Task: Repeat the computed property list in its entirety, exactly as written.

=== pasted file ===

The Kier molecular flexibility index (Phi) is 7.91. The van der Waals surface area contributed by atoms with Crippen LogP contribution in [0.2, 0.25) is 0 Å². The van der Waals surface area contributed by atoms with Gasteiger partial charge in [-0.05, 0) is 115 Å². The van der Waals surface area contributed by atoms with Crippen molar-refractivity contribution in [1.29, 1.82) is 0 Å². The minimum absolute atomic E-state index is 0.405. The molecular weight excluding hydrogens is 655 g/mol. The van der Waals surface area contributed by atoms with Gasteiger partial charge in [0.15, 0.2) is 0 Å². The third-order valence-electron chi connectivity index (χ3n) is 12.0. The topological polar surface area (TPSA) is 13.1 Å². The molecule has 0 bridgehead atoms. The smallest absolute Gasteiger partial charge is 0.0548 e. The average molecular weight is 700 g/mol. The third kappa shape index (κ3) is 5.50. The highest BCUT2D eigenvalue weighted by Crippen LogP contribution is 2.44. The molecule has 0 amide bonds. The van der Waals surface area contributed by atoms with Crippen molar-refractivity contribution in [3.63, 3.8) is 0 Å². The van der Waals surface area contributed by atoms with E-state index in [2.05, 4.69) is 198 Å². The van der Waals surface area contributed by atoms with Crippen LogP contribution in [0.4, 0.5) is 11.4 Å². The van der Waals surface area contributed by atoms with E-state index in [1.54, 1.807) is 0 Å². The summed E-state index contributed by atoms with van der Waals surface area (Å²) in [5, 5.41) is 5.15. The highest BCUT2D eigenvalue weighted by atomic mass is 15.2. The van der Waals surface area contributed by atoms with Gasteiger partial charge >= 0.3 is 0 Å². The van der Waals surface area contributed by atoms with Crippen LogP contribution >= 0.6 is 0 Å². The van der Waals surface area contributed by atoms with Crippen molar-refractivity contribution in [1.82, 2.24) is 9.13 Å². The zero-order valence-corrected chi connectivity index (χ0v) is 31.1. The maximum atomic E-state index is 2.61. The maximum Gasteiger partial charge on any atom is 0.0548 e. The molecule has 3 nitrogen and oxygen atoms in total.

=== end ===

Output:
The Kier molecular flexibility index (Phi) is 7.91. The van der Waals surface area contributed by atoms with Crippen LogP contribution in [0.2, 0.25) is 0 Å². The van der Waals surface area contributed by atoms with Gasteiger partial charge in [-0.05, 0) is 115 Å². The van der Waals surface area contributed by atoms with Crippen molar-refractivity contribution in [1.29, 1.82) is 0 Å². The minimum absolute atomic E-state index is 0.405. The molecular weight excluding hydrogens is 655 g/mol. The van der Waals surface area contributed by atoms with Gasteiger partial charge in [0.15, 0.2) is 0 Å². The third-order valence-electron chi connectivity index (χ3n) is 12.0. The topological polar surface area (TPSA) is 13.1 Å². The molecule has 0 bridgehead atoms. The smallest absolute Gasteiger partial charge is 0.0548 e. The average molecular weight is 700 g/mol. The third kappa shape index (κ3) is 5.50. The highest BCUT2D eigenvalue weighted by Crippen LogP contribution is 2.44. The molecule has 0 amide bonds. The van der Waals surface area contributed by atoms with Crippen molar-refractivity contribution in [3.63, 3.8) is 0 Å². The van der Waals surface area contributed by atoms with E-state index in [2.05, 4.69) is 198 Å². The van der Waals surface area contributed by atoms with Crippen LogP contribution in [0.4, 0.5) is 11.4 Å². The van der Waals surface area contributed by atoms with E-state index in [1.54, 1.807) is 0 Å². The summed E-state index contributed by atoms with van der Waals surface area (Å²) in [5, 5.41) is 5.15. The highest BCUT2D eigenvalue weighted by atomic mass is 15.2. The van der Waals surface area contributed by atoms with Gasteiger partial charge >= 0.3 is 0 Å². The van der Waals surface area contributed by atoms with Crippen LogP contribution >= 0.6 is 0 Å². The van der Waals surface area contributed by atoms with Crippen molar-refractivity contribution in [1.82, 2.24) is 9.13 Å². The zero-order valence-corrected chi connectivity index (χ0v) is 31.1. The maximum atomic E-state index is 2.61. The maximum Gasteiger partial charge on any atom is 0.0548 e. The molecule has 3 nitrogen and oxygen atoms in total.